Anthony Ursillo and his mother Bea Ursillo are about to have three to six minutes of fame.
The same holds true for the award-winning Johnston Historical Society as well as landmarks like Snake Den Farm, Verde Vineyards and the Citizens Bank campus that just opened in Johnston as well as the villages of Thornton and Graniteville.
Ursillo, as well as places like Rhode Island Resource Recovery, Wicked Tulips and King’s Cemetery are among 16 places in Johnston that will be featured during the Sept. 12 debut of Our Town, a television production of Rhode Island PBS that will air on WSBE-TV beginning at 7:30 next Wednesday evening.
Our Town Johnston will be the RI PBS’ eighth installment of the series which features residents and business owners in the town sharing view of what they love about their town, including the history and lives of early settlers to the stories about the people, places and events that make this community what it is today.
Ursillo, for example, will demonstrate his hometown pride as well as his appreciation of understanding the importance of preserving a historic local landmark – the Shang Bailey Roadhouse at 2737 Hartford Avenue – which was placed on the National Register of Historic Places on May 10, 1984 and has been both his home and location of a family business known as The Log Gift and Curtain Shoppe.
What some people might not know – or will learn about during the PBS television production – is that history surrounding this roadhouse dates back to the early 1800s and the 21-room roadhouse includes two Greek revival doorways and colonial revival columns, windows with paneled aprons, framed by elaborate arches and bulls eye corner blocks.
PBS viewers will also learn about the four colonial revival fireplaces, two well-preserved federal and 19th century stair cases and the basement features colonial rubble stone masonry walls and beams cut from the surrounding woods all in landmark where Ursillo – along with his parents Tony and Bea Ursillo – ran their business for some 36 years.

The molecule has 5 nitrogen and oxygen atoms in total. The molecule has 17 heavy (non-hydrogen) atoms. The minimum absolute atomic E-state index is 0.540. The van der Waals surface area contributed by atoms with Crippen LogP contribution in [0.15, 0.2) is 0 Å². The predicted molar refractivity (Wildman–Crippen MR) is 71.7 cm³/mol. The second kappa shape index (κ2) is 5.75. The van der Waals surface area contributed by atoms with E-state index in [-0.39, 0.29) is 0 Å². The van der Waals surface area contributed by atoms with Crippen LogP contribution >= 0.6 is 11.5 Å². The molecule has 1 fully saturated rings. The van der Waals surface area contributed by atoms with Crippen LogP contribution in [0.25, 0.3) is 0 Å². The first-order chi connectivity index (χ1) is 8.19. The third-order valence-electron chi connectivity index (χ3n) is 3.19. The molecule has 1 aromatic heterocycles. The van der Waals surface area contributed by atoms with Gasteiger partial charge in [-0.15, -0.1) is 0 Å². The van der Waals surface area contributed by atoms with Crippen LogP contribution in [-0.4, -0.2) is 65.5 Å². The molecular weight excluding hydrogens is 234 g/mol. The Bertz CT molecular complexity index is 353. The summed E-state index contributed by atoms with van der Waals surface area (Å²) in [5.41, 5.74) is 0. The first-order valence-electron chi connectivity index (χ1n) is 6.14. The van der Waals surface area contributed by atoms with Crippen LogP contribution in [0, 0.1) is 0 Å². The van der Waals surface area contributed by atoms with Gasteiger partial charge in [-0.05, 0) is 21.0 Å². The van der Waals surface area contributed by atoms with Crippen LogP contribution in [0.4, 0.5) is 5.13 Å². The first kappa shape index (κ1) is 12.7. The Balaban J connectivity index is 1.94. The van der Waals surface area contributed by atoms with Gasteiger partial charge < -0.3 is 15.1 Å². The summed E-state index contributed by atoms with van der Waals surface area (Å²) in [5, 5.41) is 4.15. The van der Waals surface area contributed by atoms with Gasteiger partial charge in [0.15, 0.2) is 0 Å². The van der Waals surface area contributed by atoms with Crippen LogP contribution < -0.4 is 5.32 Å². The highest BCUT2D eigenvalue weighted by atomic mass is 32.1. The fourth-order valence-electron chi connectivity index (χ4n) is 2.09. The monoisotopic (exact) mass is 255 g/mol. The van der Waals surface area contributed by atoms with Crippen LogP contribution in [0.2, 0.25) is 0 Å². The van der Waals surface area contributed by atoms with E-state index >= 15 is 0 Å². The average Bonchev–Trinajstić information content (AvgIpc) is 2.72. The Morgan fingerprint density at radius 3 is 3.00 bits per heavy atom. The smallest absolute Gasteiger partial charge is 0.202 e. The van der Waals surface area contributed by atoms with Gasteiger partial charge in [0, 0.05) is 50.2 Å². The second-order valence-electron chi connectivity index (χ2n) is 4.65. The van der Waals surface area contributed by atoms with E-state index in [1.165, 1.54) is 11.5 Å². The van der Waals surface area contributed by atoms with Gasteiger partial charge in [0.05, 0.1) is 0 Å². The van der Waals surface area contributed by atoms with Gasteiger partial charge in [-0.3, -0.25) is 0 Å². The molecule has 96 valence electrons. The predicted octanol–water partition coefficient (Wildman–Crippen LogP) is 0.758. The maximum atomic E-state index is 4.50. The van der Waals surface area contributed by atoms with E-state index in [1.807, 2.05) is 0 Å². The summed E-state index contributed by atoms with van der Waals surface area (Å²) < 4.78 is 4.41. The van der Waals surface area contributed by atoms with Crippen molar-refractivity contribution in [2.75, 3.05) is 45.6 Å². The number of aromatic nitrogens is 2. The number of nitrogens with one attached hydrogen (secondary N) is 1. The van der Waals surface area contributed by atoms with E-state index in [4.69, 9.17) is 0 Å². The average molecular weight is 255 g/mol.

Ursillo’s Our Town story, which like the other interesting parts of the show will be thrust into three to six minute segments, will also be about when his residence was known as the Shang Bailey Roadhouse, named for the late 6-foot, 8-inch colorful character named Frederick Augusta Bailey who was born in 1842 and was once compared to PT Barnum to when his roadhouse was failing in business turned it into a brothel and gambling casino.
“This is and has been special for everyone involved,” Ursillo offered of the PBS presentation. “It’s a wonderful opportunity and it’s unique because you choose one topic for a story tat will be included in the show.”
Ursillo will also talk about when, back in 1975, his late father was looking for a place to expand the family business and was traveling up Hartford Avenue when he came across this dilapidate old house. He worked with the RI Historical Preservation Society for six months and restored the house.
“Now, some 42 years later I’m sitting her with my mother telling our story on Our Town Johnston,” he continued. “This place obviously has a colorful history and is a famous local landmark. It is our hope that his hour remains a tribute to an eventful past, renewed for an adventurous future.”
Our Town Johnston is produced by Nicole Muri, a veteran media specialist who once worked for all three Rhode Island-based television stations as well as other media outlets. Jodi Mesolella is the PBS Project Director and Gretta Jacobs is in charge of sponsorships.
Muri, meanwhile, noted: “This is a project unlike most television shows we produce; we do not come up with the topics or even execute the interview and video gathering. This is truly, like the tag line of the show states: their vision, their voice.
The Ursillo part of next week’s TV show, for example, was filmed by Trevor Lick, a senior at New England Institute of Technology in Eat Greenwich where he studies Digital Media Production. He filmed the segment back on June 18 inside the one-time Shang Bailey Roadhouse.